In my last post I explained how to decode some of the abbreviations you might find in a scholarly article. Today I’ll explain how to decode the primary source abbreviations. We’ve all seen them: footnotes that at first glance seem to be full of gibberish but in reality contain important information that you just can’t seem to decode. Let’s take a look at an example:
On my count, there are 12 references to ancient texts in this note. Let’s break down this myriad of abbreviations. First, some general observations. The abbreviations that are NOT in italics are usually the names of authors: Cic., Liv., Dion. Hal. The abbreviations that are italicized are the titles of the works: Dom., Rep., Ant. Rom. The numbers refer to the position in the text from larger divisions to smaller: book numbers are followed by chapter numbers (for prose) or line numbers (for verse) and chapter numbers can be followed by sentence numbers.
This might seem like a very strange way to cite texts. I mean, why don’t we just cite page numbers like everyone else? Well, there is a pretty simple answer. For the most part, ancient texts are a fixed corpus. While new editions get published all the time, the texts that survive are pretty much fixed at this stage (one can hope for a windfall of lost texts, but those are often just dreams). Page numbers vary by edition, not to mention the fact that some editions are solely in the original language (Greek or Latin), some are translations, and some are both (like the Loeb Classical Library editions). By citing chapter and book numbers I can grab ANY edition of the ancient source (well, almost- more on this later) off the shelf and find the passage that is being referred to, which is a much more useful way to cite than forcing me to find the exact edition used by author in order to check the reference. Once you figure out how the abbreviations work, the system is actually quite convenient.
But how do you figure out what the abbreviations mean? Some of them are easy to guess: Cic. is obviously Cicero, Liv. is Livy. In fact, most of the authors are pretty straightforward and easy enough to guess if you’re familiar with them. The titles can be a little more difficult. For example, the abbreviation Dom. is the abbreviation for Cicero’s de Domo Sua (or, in English, On his House). For the most part, the abbreviations are based on the title of the work in Latin, even when the text itself is Greek (1): so Dionysius’ work on Roman history is the Antiquitates Romanae, rather than Archaia Rhomaia. If you don’t know the name of the work in Latin, you might not recognize the abbreviations. But even if you do, you might not recognize the abbreviations; since there are hundreds of texts, the abbreviations might be from a text that you just don’t happen to be familiar with.
All this means that you need a reliable place to look up these abbreviations when you come across them. The good news is that there is one list that will help you find your abbreviations about 99% of the time. The best place to look up your abbreviations is at the beginning of the Oxford Classical Dictionary or the OCD (another abbreviation!), as it’s commonly known. The OCD is available both online and in print, but the online version requires a subscription. You should check your library to see if you have access (I do not, unfortunately, or I would show you how to find the abbreviations on the site). But even if you don’t have access, the abbreviations list is available online as a PDF. The list is organized alphabetically by author and then by work. You’ll notice that the list is comprehensive and has abbreviations for modern works and collections as well (FRH, for example, is a collection of fragments of Roman historians, Die Frühen Römischen Historiker). You’ll notice as well that many article abbreviations are also listed here (but the list presented in my last post in L’annee is more comprehensive for modern works). This list should give you just about everything that you need to decode footnotes full of references to ancient texts.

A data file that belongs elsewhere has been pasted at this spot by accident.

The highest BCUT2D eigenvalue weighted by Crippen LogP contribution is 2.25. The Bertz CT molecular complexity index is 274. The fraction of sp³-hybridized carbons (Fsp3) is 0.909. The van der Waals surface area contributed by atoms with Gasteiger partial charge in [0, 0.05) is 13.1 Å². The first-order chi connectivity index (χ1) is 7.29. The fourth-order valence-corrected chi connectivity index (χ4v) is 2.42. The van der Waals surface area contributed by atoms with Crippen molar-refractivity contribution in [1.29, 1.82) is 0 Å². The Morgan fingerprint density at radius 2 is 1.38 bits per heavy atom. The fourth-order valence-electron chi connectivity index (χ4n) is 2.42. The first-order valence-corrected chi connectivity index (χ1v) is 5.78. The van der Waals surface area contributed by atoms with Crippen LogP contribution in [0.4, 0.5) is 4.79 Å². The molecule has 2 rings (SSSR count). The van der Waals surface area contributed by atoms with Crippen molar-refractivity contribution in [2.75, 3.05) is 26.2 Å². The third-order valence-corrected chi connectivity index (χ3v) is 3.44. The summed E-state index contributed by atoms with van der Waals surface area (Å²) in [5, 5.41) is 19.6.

But what happens if you find an abbreviation that isn’t in the list? I’m not trying to frighten you unnecessarily. The truth is that a very small number of the abbreviations you come across will just not be in the list from the OCD. There are a number of reasons that your abbreviation might not be in the list. For example, there are some works that have more than one abbreviation. Cicero’s oration de Haruspicum Responsis (or sometimes de Haruspicum Responso) has a few variations on its abbreviation. The oration is abbreviated har. resp. in the OCD list, but sometimes you’ll see just Har. and sometimes you’ll see Resp. Har. Very often the abbreviations are quite close to one another and you can figure out what it’s supposed to be. Sometimes the abbreviations used by the author are out of date. This is particularly common in older articles, and you might have some luck with the abbreviations page of the individual work. Sometimes individual publishers or journals will have their own set of standard abbreviations that authors are required to use. In that case, the journal will have an abbreviations page much like the abbreviations page in a book. At any case, there are very few instances when you won’t be able to figure it out.
Abbreviations of primary sources might seem at first to be overwhelming, but it’s actually not that difficult to know how they work. The best news is that now that you know how to decode primary source abbreviations, you’re one step closer to being able to cite them yourself (but more on that in future posts).
(1) There are a few exceptions to this general rule, but mostly they are in Greek poetry. For example, Hesiod’s Theogony is never cited as *de familiis deorum (or anything similar). But as a contrast, the same author’s Works and Days can be cited as either the Erga or W&D – the second example uses the English name for the poem, which is unusual.